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Is It a Classic Christmas Movie or Just Plain Creepy?


Summary

  • The animation in The Polar Express has been criticized as creepy, with the characters feeling unsettling and off-putting to many viewers.
  • The movie evokes a nostalgic feeling of Christmas, with its focus on the importance of belief and the magic of the holiday season.


It has been nearly 20 years since The Polar Express first premiered in theaters, and fans and critics alike have been split on a certain debate about the Christmas film. Adapted from the children’s book of the same name by Chris Van Allsburg, The Polar Express follows a young boy on a magical and beautiful journey to the North Pole on the night of Christmas Eve. The boy is at the age where he is skeptical of Santa Claus’ existence. When given the opportunity to take a leap of faith, he decides to board the mysterious night train, where he sees other children are excited about their adventure. After a very eventful journey filled with colorful characters, the boy learns that believing in something takes more effort than just seeing it.

Even with this heartfelt message, some people cannot get past a few “creepy” aspects of the film, such as the “uncanny valley” animation and how a few of the characters interact with one another. Take a look here, and decide for yourself if The Polar Express should be considered a classic Christmas movie or if it is just plain creepy.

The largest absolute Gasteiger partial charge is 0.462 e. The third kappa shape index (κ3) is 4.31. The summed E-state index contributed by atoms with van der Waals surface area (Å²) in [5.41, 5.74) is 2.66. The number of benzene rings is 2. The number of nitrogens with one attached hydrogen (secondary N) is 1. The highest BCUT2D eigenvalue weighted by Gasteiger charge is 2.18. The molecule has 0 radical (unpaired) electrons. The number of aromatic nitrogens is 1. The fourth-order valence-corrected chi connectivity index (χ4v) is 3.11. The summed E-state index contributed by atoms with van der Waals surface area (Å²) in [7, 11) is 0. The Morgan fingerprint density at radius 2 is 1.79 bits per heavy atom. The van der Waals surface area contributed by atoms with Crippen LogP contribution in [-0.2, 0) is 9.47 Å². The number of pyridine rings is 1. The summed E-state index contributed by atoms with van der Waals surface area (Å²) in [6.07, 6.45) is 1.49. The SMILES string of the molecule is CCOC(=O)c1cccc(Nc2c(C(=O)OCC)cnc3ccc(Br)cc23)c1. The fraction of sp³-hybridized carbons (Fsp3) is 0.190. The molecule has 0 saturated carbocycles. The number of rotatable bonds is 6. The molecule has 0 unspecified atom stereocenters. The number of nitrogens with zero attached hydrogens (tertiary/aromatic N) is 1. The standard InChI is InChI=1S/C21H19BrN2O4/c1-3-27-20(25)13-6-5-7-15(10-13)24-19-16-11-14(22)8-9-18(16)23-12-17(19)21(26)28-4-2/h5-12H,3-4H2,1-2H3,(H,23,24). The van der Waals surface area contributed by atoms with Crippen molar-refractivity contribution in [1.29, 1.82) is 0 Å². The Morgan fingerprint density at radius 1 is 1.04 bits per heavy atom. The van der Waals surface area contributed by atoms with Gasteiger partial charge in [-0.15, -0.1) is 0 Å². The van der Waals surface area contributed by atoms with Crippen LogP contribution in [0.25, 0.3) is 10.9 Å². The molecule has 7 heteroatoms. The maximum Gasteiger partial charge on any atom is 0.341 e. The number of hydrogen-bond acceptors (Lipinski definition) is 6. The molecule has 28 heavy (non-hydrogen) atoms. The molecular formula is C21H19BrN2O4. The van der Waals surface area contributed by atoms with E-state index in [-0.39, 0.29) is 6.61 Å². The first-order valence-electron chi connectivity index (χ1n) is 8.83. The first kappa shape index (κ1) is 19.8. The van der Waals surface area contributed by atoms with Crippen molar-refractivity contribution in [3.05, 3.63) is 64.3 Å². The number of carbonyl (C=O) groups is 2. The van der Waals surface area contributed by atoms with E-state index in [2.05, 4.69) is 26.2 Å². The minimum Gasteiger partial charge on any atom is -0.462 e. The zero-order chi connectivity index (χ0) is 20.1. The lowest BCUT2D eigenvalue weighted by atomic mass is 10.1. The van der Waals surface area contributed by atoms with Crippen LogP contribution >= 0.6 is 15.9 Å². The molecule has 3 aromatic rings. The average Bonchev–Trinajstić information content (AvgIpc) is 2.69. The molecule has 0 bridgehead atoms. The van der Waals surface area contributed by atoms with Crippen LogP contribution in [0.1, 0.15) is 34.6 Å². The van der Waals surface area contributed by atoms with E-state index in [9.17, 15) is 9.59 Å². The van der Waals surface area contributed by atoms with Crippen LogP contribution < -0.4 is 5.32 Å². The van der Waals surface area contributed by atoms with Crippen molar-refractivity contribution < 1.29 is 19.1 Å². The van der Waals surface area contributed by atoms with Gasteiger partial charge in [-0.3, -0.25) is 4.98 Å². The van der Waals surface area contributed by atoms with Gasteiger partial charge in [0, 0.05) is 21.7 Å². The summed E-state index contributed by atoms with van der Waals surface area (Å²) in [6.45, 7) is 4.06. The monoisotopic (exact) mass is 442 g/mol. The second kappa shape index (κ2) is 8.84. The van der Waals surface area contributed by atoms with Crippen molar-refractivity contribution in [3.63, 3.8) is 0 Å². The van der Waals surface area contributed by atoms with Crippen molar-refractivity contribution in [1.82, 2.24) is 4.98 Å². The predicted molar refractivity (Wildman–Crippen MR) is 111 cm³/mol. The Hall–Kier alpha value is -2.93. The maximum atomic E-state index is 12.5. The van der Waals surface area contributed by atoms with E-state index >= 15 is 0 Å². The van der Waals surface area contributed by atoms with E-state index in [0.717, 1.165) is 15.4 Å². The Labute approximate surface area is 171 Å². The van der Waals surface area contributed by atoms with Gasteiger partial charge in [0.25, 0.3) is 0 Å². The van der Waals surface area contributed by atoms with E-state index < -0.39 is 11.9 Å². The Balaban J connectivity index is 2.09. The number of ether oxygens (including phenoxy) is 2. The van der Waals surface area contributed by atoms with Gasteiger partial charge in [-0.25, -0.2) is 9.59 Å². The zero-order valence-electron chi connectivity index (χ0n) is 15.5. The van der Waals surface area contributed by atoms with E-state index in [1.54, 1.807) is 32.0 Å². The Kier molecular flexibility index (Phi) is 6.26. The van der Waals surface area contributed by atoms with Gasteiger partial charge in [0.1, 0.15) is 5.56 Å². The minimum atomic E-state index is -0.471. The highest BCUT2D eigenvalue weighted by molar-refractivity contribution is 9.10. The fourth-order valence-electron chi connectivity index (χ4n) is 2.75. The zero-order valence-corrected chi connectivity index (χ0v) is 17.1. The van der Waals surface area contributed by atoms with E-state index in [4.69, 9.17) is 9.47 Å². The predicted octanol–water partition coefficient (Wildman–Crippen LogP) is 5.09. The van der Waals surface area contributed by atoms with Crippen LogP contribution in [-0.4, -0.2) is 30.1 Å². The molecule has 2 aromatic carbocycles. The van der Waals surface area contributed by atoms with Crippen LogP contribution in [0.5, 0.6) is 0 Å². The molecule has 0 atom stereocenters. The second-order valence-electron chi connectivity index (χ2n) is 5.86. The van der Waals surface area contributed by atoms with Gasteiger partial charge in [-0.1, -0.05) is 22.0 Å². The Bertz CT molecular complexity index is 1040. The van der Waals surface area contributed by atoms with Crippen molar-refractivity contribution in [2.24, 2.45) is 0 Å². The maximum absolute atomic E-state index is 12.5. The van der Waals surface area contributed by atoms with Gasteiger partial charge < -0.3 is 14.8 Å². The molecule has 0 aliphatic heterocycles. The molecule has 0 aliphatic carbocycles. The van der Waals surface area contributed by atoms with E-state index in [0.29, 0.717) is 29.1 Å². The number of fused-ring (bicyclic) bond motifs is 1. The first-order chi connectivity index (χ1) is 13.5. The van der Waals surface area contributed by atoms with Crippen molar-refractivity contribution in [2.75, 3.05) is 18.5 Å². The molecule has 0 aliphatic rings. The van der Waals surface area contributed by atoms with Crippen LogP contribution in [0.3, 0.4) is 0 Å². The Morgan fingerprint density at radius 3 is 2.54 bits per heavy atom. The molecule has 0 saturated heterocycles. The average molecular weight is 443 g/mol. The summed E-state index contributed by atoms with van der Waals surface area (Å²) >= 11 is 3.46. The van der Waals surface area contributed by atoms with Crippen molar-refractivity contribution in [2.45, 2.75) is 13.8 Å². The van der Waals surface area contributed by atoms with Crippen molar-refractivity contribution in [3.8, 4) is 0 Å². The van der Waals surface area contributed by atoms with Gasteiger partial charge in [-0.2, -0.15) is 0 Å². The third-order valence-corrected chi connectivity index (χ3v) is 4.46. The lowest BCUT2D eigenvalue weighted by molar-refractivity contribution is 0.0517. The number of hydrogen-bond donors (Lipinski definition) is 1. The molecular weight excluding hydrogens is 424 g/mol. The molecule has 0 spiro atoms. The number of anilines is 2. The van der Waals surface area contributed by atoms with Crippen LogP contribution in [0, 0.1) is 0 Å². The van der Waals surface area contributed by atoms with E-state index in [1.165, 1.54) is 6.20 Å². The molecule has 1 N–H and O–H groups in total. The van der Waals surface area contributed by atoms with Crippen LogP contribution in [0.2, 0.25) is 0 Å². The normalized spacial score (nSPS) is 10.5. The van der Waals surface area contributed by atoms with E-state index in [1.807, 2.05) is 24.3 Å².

The Animation Is a Tad Creepy

Just about all the negative reviews written about The Polar Express share a common statement: the animated characters are creepy. While the snowy scenery, the train, and even the scene where the golden ticket travels through the woods are all beautifully done, many people say that something about the characters just doesn’t feel right.

The Polar Express was filmed using motion-capture equipment, which is essentially actors getting hooked up to sensors for computers to capture and recreate realistic body movements and, sometimes, even facial expressions. Because it was the first-ever full-length feature film to be made only using motion-capture technology, it is understandable for people to feel uncertain about something that is unfamiliar.

Per BBC, Robert Zemeckis, the director of The Polar Express, said one of Van Allsburg’s conditions when selling the rights to his book was that it would not be made into an animated cartoon. However, when considering the budget and the final product, Zemeckis felt that motion-capture would be the best of both worlds: the animation would look realistic enough, but everything could be altered on the computer. Tom Hanks was excited about this decision as it meant he would get to play a number of characters rather than just the conductor.

The Nostalgic Feeling of the Movie Is Classic

Warner Bros.

Christmas is about believing in something bigger than yourself. Whether that be in a religious sense, a belief in Santa Claus, or a recognition of the magic that surrounds the holiday season, it is nice to see people express their gratitude and share some cheerful experiences. For children, many of their imaginations run wild — and that is precisely what happens in The Polar Express.